By Pension and Benefits Editorial Staff
Employer-provided health care benefit costs are expected to increase modestly around the globe in 2019, according to a recent survey of medical insurers by Willis Towers Watson. Insurers blame the high cost of medical technology and the overuse and overprescribing of services as the major cost-driving factors and caution that soaring pharmacy costs will become a significant factor over the next five years.
The 2019 Global Medical Trends Survey found medical insurers globally are projecting health care benefit costs to rise 7.6 percent in 2019, a slight increase over 7.1 percent this year. The smallest increases (5.0 percent) are projected in Europe while the largest increases are expected in the Middle East and Africa, where costs are projected to jump 12.4 percent. Cost increases in the Americas, excluding the U.S., are expected to decline slightly but still increase at double-digit levels (10.7percent). Health care benefit cost increases in the U.S. are expected to decline slightly, from 8.7 percent this year to 7.9 percent next year.
The study also found the outlook for cost increases over the next three years varies greatly by region. Only a third of insurers in the Americas (34 percent) expect higher or significantly higher medical trend costs over the next three years; however, 60 percent of Middle East and African insurers and 54 percent of insurers in Europe anticipate higher costs. Globally, nearly half of insurers (49 percent) expect cost increases will be higher or significantly higher.
“Rising health care costs continue to be a major issue for insurers and employers globally as increases continue to outstrip inflation by more than a two-to-one margin and are unsustainable over the long term,” said Cecil Hemingway, managing director and global co-head of Health and Benefits, Willis Towers Watson. “To better control costs, many employers are taking a close look at how they design and deliver health care benefits. This includes how medical treatment is being provided, the reliance on pharmacy services and the cost implications of innovative future treatments, all of which can fuel sharp cost increases down the road.”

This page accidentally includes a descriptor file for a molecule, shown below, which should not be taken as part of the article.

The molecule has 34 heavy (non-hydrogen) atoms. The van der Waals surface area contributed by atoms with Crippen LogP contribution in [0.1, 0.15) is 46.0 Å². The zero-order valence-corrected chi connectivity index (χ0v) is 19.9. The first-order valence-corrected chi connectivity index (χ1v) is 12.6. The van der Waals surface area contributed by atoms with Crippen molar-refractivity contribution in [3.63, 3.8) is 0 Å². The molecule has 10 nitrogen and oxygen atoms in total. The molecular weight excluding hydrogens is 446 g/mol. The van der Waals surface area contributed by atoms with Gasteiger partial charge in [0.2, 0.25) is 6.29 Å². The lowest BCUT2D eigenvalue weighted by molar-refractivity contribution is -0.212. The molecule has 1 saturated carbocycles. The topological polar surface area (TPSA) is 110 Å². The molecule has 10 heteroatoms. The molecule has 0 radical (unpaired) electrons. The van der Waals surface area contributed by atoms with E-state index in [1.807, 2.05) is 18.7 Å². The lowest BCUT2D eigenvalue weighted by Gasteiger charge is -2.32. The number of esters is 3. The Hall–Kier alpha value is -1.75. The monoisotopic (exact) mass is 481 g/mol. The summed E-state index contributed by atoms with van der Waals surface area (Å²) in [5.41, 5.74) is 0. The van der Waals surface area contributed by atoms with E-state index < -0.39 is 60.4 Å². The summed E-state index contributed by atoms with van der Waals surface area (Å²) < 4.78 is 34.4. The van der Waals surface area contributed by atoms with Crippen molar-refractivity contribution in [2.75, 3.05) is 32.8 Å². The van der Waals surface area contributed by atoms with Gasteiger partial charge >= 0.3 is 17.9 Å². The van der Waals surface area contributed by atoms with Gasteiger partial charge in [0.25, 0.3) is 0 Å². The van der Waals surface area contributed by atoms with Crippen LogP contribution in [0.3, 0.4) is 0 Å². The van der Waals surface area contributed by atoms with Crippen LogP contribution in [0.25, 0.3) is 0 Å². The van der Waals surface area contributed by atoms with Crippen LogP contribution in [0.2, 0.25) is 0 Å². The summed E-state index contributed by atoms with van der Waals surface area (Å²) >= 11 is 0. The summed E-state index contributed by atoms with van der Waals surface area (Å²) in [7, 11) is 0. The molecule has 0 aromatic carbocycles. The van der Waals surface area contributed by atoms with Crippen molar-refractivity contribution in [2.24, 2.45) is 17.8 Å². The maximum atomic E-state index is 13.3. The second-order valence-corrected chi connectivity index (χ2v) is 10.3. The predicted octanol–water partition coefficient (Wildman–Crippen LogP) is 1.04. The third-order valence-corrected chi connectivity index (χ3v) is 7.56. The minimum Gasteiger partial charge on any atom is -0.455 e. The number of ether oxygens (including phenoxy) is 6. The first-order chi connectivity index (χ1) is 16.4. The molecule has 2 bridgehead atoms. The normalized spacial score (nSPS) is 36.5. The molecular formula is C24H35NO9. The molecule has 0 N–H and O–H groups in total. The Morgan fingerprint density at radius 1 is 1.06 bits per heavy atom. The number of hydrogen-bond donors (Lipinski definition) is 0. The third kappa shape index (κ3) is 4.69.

According to the survey, insurers are predicting that pharmacy costs will become an increasingly significant part of medical expenses over the next five years. Eight in 10 insurers (80 percent) in the Americas and 66 percent of Middle East and Africa insurers believe pharmacy costs will increase either modestly or significantly over the next five years. The vast majority of insurers, except those in the Middle East and Africa, also think the cost for behavioral and mental health care will increase modestly or significantly in the future.
When asked for the most significant cost-driving factors outside the control of employers and vendors, nearly two-thirds (65 percent) cited the high cost of medical technology followed by providers’ profit motives (48 percent). Interestingly, seven in 10 insurers (70 percent) ranked overuse of care due to medical practitioners recommending too many services as the most significant factor driving costs related to employee and provider behavior. Just over half (52 percent) cited overuse of care due to employees seeking inappropriate care.
“We know from our research and consulting that insurers and employers are working to develop programs that aim to stem rising medical costs and improve employee health. While traditional cost management programs remain popular, employers will also look to enrollment technology, telemedicine and other innovative design programs to better engage employees and help them make smarter health decisions,” said Francis Coleman, managing director, Health and Benefits, Global Services and Solutions, Willis Towers Watson.
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